Once inside, she says to me, “It smells like a garden in here. What is that?”
I am walking in the darkness, Kate having closed the door behind us, to the table lamp. I am confident in my steps, until I feel the snap of a pencil, stumble over the spiral notebook that I had forgotten on the floor. I move my hand under the lamp’s shade, holding the base still. The light flicks on.
In her coat, Kate looks around my apartment: at my bookcase, my television and couch, the art, the photographs on the walls, the stack of newspapers on my table. She says, “I don’t see any flowers.”
“It’s one of those plug-ins. Necessary because of the dead animals in the walls, the dead something here,” and I knock the wall I share with a neighbor gently with my knuckles.
Kate says, “Ew.” She wrinkles her nose, works the buttons on her coat.
“I think I should make tea or something.” I check the thermostat, set high at 68, but I still shiver, can feel them start from the base of my neck and work their way to my tailbone.
“That or a bath,” and she drops the coat from her shoulders, revealing herself to me in shiny red dress with only one strap over her left shoulder, the right one bare. It is low cut, fitting her snug to the waist where it then flows out, stopping just above her knee.
I say, “What is this?”
Kate says, “What is what?”
“Your dress, I mean.”
“This is my dress.”
“What is it for?”
“I had a wedding tonight, my cousin’s.”
It does not look like a dress you wear to a wedding. “It’s very nice,” and I hold my gaze at her legs, her waist, fighting hard not to lift my eyes any further.
“It’s old,” she says, smoothing her hands down the sides of her thighs, “But thanks.”
“Are you cold? I can make us tea.”
“You probably need a bath. It looks like you need hot water in other places than your mouth.”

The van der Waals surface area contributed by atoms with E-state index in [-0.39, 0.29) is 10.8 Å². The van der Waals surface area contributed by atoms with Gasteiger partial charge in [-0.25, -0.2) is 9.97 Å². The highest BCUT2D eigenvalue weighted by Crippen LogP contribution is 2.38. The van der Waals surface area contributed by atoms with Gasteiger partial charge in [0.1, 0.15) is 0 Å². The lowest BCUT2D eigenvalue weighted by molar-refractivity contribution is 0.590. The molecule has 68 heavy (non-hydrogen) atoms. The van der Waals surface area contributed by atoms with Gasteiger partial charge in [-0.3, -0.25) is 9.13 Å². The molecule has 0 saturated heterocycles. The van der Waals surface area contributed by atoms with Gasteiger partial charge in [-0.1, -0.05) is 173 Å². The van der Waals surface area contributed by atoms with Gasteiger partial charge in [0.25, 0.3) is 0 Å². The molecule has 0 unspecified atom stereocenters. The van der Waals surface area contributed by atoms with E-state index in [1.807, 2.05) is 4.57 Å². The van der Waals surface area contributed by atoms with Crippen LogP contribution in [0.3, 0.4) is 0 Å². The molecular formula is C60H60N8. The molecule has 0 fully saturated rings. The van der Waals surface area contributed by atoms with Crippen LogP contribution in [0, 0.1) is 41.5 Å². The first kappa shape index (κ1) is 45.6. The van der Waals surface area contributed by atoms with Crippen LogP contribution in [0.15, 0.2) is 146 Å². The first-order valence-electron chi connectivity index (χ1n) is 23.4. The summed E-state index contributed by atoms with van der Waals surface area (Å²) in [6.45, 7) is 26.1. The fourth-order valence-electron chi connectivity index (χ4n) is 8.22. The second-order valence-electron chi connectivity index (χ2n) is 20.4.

* * *
The hot water meeting my frozen toes and feet, a near painful tingling sensation that makes me catch my breath as I lower my body, bent at the knees, into the tub. I say, “The bath was a good idea.”
“I told you.”
“I’m not being a very good host, though, so just keep talking.”
I hear the whistle from the kitchen, Kate saying, “I’ll get you your tea.”
I’m not uncomfortable with the possibility of her walking into the bathroom with that mug. But there is a weight in my chest, something that her words triggered. Regret, maybe, for not having a bubble bath, and maybe her thinking that I did, that she could take just one step inside and place the mug next to the tub and not catch much of me soaking in the water, that I could position enough bubbles over the spots of my body that would be appropriate to cover. I am covered only by steaming water, crystal clear.
“It’s good,” Kate says, “That you keep your tea bags in a container labeled ‘Tea.’”
I am sinking lower, submerged to my chin, my bottom lip.
She asks, “Milk or sugar?”
I say, “No, thanks.”
And in a short time, while I’m stretching out my toes, thinking of how long will be too long to be in the bathtub tonight, with Kate here moving unguided throughout the place, touching and looking, not speaking, I hear her shoes, their patter on the hardwood, coming closer. Despite the warmth, I tense and wait.
She barely opens the door any further, places the mug on the tile floor, and pushes, says, “Can you reach that?”
In my bathroom, the tub is first thing on the right, my body, my back to the hallway where Kate stands. When it look, I see the mug steaming, Kate’s shadow over it. I say, “Yes. Thanks.”
She sighs and I feel through the wall her body shifting, her back to my back, sliding down to the floor to sit. “Just once, though, just once I want you to bring me a tea, a cup of coffee. It’s all I ask.”
I exhale a chuckle, alert now with her so close, her voice not loud so that I can hear her, but low and soft as though she were right in front of me. When I reach for the mug, I can see her hand just outside the door’s threshold.
I say, “I haven’t swept in a while.”
“That doesn’t matter right now.”
* * *
Kate says, “So how long have you been alone?” but I know what she means.
“Two years in April.”
“I remember reading about you, the both of you, and on television, too.”
“I remember,” I say. “I remember all of that.”
“She was very pretty,” she says.
“I remember the TV anchors calling her beautiful. A beautiful young woman losing her life on a local roadway.”
“You were air-lifted.”
“You weren’t? Those liars.”
“Ambulance. Really nice guys, the EMTs,” I say.
On the opposite side of the wall, Kate sits quietly, listening to me move the water around with my body as I make my way to my feet, streams rolling off my back, my ass and arms. “Are you okay talking about this?”
I say, “There were days it was all I talked about.”
“Do you still miss her?” asks Kate.
I say, “Only sometimes,” and I reach for the towel hanging on the bar opposite me.